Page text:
September 19, 2011 Posted by montrose42 | Coalition Education Policy, Conservative policy, education reform, higher education, Youth policy | central interventions and social mobility, milburn and social mobility, social mobility and education, universities and social mobility | 1 Comment
Patrick Watson provides policy intelligence and analysis, with a range of other public affairs support services, to clients in the education, skills, training and guidance sectors.
He is Managing Director of Montrose Public Affairs Consultants Ltd.
He believes that the best education systems, worldwide, give autonomy to schools, rooted in their local communities, to run their own affairs. Centrally driven interventions should be kept to a minimum, and then only in inverse proportion to success. Interventions driven by short-term political agendas can, too often, be immensely damaging to learners’ interests, imposing additional costs and bureaucracy on Heads, governors and teachers, while failing to add value or to measurably improve outcomes. Sound evidence should inform both policy and practice and the system should be accountable and transparent, driven by learners interests.
Education should not be a state monopoly and there should be mixed service provision, offering a diverse range of service providers from state, profit and not for profit sectors, demand rather than supply driven. The current system too often allows producers perceived interests to prevail.
Good teachers and good teaching are at the core of the best education systems. So, recruit the best, give them throughout their careers the best training and reward their success. If teachers fail to meet the highest standards , help them to improve, or assist their exit from the profession. We owe this to our children.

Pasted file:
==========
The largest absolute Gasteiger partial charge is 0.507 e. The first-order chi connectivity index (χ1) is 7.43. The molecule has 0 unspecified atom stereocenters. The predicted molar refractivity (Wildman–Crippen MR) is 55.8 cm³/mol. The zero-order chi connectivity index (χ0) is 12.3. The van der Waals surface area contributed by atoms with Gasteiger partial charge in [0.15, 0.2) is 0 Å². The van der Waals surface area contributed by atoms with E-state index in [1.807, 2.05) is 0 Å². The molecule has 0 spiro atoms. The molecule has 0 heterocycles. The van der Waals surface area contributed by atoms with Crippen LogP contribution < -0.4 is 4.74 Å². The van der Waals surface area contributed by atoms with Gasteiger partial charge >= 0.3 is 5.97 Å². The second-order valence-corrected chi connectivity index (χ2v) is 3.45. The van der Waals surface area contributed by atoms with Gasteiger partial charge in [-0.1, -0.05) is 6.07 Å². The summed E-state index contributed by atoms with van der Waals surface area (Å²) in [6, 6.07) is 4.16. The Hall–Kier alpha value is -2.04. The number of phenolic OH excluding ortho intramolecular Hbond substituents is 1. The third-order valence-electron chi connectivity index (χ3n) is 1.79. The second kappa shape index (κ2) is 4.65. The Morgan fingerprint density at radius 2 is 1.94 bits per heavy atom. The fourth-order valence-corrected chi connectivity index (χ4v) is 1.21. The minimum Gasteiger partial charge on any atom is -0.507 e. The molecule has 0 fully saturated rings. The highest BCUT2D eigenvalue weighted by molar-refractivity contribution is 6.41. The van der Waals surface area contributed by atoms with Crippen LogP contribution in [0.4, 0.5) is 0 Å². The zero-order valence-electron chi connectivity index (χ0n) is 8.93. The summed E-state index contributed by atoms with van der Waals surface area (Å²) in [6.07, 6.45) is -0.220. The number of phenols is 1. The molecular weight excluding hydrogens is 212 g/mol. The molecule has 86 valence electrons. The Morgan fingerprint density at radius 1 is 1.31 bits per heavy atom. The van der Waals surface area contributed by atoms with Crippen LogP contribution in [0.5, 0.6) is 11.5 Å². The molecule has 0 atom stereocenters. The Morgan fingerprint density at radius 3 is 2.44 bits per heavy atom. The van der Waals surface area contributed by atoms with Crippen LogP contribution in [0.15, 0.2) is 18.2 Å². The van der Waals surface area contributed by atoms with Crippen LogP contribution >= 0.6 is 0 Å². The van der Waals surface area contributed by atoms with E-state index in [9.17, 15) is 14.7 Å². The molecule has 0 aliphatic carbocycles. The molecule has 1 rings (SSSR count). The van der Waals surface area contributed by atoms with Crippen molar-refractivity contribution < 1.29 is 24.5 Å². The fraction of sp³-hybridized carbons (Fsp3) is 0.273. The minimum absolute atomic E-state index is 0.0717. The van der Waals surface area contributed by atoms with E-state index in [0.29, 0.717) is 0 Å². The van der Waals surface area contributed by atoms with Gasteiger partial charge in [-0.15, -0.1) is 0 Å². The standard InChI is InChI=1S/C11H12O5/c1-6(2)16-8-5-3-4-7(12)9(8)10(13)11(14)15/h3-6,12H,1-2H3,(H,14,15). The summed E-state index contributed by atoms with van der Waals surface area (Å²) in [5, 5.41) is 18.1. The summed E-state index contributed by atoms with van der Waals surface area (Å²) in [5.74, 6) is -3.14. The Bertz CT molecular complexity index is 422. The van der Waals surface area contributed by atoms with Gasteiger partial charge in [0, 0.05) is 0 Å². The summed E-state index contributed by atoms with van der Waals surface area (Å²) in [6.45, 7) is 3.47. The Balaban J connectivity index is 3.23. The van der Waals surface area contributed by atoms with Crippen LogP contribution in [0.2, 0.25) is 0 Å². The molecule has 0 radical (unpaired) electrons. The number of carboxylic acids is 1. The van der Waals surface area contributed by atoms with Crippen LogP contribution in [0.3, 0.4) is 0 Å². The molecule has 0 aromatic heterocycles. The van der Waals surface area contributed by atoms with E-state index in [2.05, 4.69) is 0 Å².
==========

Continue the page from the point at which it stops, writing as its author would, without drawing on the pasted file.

The Government’s role should be limited to maintaining an enabling environment, to allow autonomous schools to thrive, to ensure proper regulation and accountability for both standards and the use of public funds, while safeguarding the interests of the most disadvantaged, including, particularly, those most at risk of exclusion.
The big question for us ,in the UK , which we have yet to resolve, is why we are so unpleasant to each other and so adversarial and polarised when it comes to educating our children ,when the truth is we share the same aspirations for them.
The views and opinions expressed on this site do not necessarily reflect those of our clients.
This site includes selected Montrose comment pieces for clients (about fifteen per cent of our comment output) extracted from different weekly reports. Our bespoke client reports, apart from the policy analysis element , include monitoring of the media, the web and blogosphere ( Web sites,blogs and Tweets), Westminster, Whitehall, the Think Tanks, Research and Non Departmental Public Bodies and international developments in education. Our reports are designed to suit individual clients’ interests and to support senior managers in making informed decisions. We also undertake commissioned research on education policy issues, domestic and international.